19 Apr 2004 11:04 pm

A few months ago, I broke down and bought an iPod. It was one of those ridiculously impulsive purchases that was somehow justified by the fact that I was buying a new car anyway and I would need some sort of music system for the car, and, all things considered, the iPod was one of the cheaper car-related purchases. And the educational discount put the price around $400 CAN after taxes. And Apple had just announced that their lowest end model (the one I purchased) had been expanded to 15 GB. So really, how could I say no?

iPod amidst desktop clutter

Geek music toy!

As usual, what I hadn’t realized is that hardware peripherals tend to spawn extravagant constellations of additional purchases. Apple hardware in particular, and the iPod in specific — having so many active followers — further tends to have a complex software ecosystem associated to it, which has necessitated many changes.

Since the damn thing scratches the moment you extract it from its marvellously overengineered flower-box (this guy has documented the entire process of unveilling his new iPod, and that includes opening the cleverly-designed containter), I had to get a case. The first of these was the acryllic Speck Flipstand hardcase. While nice and futuristic, it was a tad too bulky, and tended to prevent easy access to the touchpads on the iPod’s face. The DLO neoprene case that I’m currently using doesn’t provide as much impact protection, but the ease-of-use and the ability to clip it from a standard swivel-holster made it a much better choice. I’m still glad I bought the Speck case, though, as it came with a dock-adapter, which is basically a piece of hard plastic with a precisely-cut channel that allows you to attach the Firewire adaptor that came with the iPod — almost as good as the much more expensive Apple dock without the stereo connectors but with more space in the bay to allow for a fully encased iPod to sit in the dock comfortably while charging / playing back. Yes, I know that the iPod heats up something fierce if being used for playback while docked, and that it’s rear aluminum case should be exposed for maximum heat exchange — still, it’s nice to have a dock that fits the case for those moments when you’re only charging the device, rather than listening to music.

To take advantage of the iPod in the car, I had to get an FM transmitter (the Mazda 3 not having a cassette deck, and so far, no line-in port). I tried the Belkin TuneCast, but it was bulky, cumbersome, required external batteries, and could only be set to four stations. Griffin Technologies iTrip proved to be a singularly better solution — small form-factor, fully configurable from within the iPod (controlled by special music tracks, which allows it to change the frequencey of its transmission band or enables and disables the LED) and drawing power from the iPod’s battery via it’s expansion plug. And, of course, I had to have some method to recharge the thing while in transit, and I found the Belkin iPod Auto Kit to be useful (it’s got a line out, which may eventually be useful, depending on whether or not a line-in module ever becomes available for my car).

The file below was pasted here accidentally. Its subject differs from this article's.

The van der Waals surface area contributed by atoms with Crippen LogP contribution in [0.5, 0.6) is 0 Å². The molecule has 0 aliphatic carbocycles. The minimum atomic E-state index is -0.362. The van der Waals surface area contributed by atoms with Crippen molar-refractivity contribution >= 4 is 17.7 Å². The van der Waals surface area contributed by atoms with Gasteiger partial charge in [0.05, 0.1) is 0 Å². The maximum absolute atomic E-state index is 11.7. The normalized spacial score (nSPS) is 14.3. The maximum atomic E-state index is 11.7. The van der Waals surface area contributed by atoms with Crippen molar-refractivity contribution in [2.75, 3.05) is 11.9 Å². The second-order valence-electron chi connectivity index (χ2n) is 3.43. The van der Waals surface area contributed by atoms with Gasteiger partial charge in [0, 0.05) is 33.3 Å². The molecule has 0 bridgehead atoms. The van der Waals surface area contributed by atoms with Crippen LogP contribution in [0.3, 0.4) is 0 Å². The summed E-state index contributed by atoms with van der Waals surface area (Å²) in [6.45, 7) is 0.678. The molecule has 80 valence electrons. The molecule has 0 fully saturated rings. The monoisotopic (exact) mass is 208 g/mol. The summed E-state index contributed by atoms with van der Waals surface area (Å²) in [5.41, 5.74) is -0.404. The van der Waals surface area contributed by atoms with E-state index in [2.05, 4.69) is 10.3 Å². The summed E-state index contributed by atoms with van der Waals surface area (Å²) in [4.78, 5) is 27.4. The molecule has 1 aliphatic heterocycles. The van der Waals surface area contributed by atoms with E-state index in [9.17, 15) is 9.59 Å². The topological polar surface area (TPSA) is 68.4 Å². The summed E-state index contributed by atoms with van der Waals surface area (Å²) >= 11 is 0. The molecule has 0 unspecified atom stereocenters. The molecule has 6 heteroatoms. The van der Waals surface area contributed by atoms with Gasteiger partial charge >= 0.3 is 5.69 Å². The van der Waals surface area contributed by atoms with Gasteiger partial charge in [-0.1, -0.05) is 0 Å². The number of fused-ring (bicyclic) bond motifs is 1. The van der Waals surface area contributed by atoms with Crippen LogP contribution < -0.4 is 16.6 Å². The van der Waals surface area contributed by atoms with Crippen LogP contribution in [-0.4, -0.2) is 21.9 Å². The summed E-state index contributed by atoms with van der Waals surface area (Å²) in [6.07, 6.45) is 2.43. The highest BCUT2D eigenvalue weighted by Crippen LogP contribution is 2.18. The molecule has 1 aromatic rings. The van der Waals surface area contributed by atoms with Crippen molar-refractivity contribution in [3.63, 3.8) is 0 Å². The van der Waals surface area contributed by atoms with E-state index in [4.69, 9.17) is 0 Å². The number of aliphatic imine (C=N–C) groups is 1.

The biggest series of issues from owning this iPod come from integrating it with my home PC. I’d been using my Mac at work to charge and synchronize it, but my home music collection was significantly larger and more comprehensive than the truncated library I’d ported to my office. This meant that I had to get a firewire card for my PC. Thankfully, the $25 el-cheapo generico 3-port Firewire PCI card from Anitec turned out to be compatible with my iPod (I’d heard lots of non-powering, non-synchronizing horror stories from the iPodlounge forums). Music is currently transferred to the iPod via iTunes, but that’s only because Winamp 5 still doesn’t support smart playlist management for the iPod. Its iPod support plugin (currently at iteration 1.06) works well enough to recognize the iPod and its playlists, allows me to move music to and from the iPod and my comptuer, and can even update song playcounts, but has a glaring flaw in that you have enqueue entire playlists before songs will move from one to the next upon completion. Its rather unfortunate default behaviour is to play a single song, looped endlessly, if you select a playlist and press “play”. Obviously non-optimal behaviour. And I’m sticking with Winamp because it’s hooked into this here blog via plugins and php scripting, and it’s got a smaller memory footprint and doesn’t require me to have three additional services running on my system (iTunes Gearsec service hangs my machine solid when it’s enabled — and since I don’t burn music CD’s, what use do I have for this?).

Still, it’s nice to have 2K+ songs with me at any given time. And enough file storage left over to carry a few fansubbed episodes of anime (for watching anywhere there’s a machine with firewire port). Arr. Let’s hear it for crass commercialism!

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